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  • HR Heartbeat: More wage increases, a very expensive deadline, and...

HR Heartbeat: More wage increases, a very expensive deadline, and...

This week’s HR Heartbeat is full of cases that serve as a warning for employers everywhere. From an unfair dismissal case that was destined for the grave to a missed deadline.

First published on Monday, Aug 21, 2023

Last updated on Friday, Aug 18, 2023

3 min read

Have you heard the latest news?

Everything you need to know about the latest trends impacting employers all over Australia. Keep up to date with the HR Heartbeat.

Let’s get into the headlines.

More wages? Maybe

On the 30th of June 2023, only direct care staff in the aged care industry received a 15% pay rise from the Work Value Case. Indirect care staff members, on the other hand, did not receive the rise.

This has created discontent across the industry, leaving employers to deal with the fallout.

Frustration mounts when you remember that back when submissions were made to the FWC, the CEO of Garden Village Port Macquarie argued for the inequity to be addressed.

Now, President Adam Hatcher of the Fair Work Commission has ordered interested parties, including the Health Services Union, Australian Nursing and Midwifery Federation, and the Federal Government to make submissions as to why indirect workers or other industry workers should get a pay rise.

This matter has been listed for a hearing in December 2023, so something tells us that more wage increases may be brewing.

An expensive deadline

In 2016, an employee claimed that her former employer hadn’t paid her entitlements and breached her contract in ways that exposed her to risks of injury to her person and reputation.

The legal battle went on for several years. Finally, the Federal Circuit and Family Court of Australia handed down the judgement that the employer must pay out the employee’s final entitlements as well as general damages. The total figure came up to $160,000 that the employer had to pay within 21 days.

Unfortunately, the employer missed the deadline and only paid the sum 6 months later, which was October 2022.

This left the employer liable for civil damages and the Court ordered an additional penalty of $153,900. A very expensive consequence of a missed deadline.

That’s just one example of how costly it can be to fall on the wrong side of the law. If you’re unsure of how to navigate the complex legal landscape, don’t forget that BrightLightning is available 24/7 to answer all your HR and health & safety questions.

Whose fault is it then?!

As many misadventures often do, this one starts with a few drinks.

But unlike many misadventures, this one was a little more than a funny story among friends. It led to a 6-year legal battle that reached the High Court of Australia.

An employee, living on-site and working at a resort off the coast of Queensland brought a claim against their employer for negligence through vicarious liability.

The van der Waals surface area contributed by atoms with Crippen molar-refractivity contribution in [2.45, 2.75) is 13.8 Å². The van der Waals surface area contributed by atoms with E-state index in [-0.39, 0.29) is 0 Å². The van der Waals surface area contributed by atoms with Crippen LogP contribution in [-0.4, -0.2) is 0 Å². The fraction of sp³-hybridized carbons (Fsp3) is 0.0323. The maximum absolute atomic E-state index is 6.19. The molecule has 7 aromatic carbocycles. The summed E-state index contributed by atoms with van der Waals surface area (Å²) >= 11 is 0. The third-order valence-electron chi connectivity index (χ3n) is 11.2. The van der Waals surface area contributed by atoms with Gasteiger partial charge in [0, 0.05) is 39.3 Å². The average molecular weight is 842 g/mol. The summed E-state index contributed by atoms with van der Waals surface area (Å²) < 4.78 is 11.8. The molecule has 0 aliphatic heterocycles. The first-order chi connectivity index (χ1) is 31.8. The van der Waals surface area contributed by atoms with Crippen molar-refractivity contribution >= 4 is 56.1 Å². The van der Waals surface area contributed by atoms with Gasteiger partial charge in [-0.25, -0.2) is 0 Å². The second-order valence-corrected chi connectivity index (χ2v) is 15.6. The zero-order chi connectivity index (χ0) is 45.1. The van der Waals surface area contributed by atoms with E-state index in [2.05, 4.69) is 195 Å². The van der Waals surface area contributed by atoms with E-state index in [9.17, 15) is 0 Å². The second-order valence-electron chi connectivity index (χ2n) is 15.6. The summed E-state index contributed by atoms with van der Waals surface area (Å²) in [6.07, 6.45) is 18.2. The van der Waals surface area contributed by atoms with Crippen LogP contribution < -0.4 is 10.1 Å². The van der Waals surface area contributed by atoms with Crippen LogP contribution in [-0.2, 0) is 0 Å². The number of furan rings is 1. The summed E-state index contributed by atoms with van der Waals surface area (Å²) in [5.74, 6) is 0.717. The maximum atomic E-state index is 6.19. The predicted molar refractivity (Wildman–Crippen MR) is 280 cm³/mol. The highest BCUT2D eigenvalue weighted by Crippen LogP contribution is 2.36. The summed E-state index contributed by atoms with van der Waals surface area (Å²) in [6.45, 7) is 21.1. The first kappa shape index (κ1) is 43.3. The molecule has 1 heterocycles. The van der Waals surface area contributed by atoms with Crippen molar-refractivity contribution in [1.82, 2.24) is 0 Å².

What was the incident that inspired this case you may ask? It goes back to 2016. When two employees, including the instigator of the claim, visited the staff bar after a shift. One employee called it a night and returned to their shared accommodation, only to wake up a few hours later to his roommate using his room as the bathroom. The employee suffered medical issues as a result of the incident.

If you’re wondering if the employer is liable for this incident, the Court determined that the employer was not viciously liable because the act occurred while the employees were not on the clock.

This was a near miss though, because the incident did occur at staff accommodation. So, there was a chance that the employer would be held responsible for the incident that occurs at the premises. You can find out more about the case, here.

This employer can’t come to court right now...

Why? Because they passed away.

When a sole trader passed away, you’d think that they wouldn’t need to worry about employment relations anymore. But in this case, an employee terminated after their employer’s death went ahead and lodged an unfair dismissal claim.

The application was filed on the 16th of May 2023, and the Fair Work Commission only found out about the employer’s death on the 15th of June. The determined employee, however, was unshaken by the Commission telling them that deceased employers couldn’t receive orders against them.

Thankfully, after the Commission gave the employee time to get more legal advice and decide what they wanted to do, the Commission never got a response. So, the application was ultimately dismissed.

That wraps up this edition of HR Heartbeat. Stay tuned for more headlines and all the latest updates that will keep you in the know with all the major employment changes coming your way.


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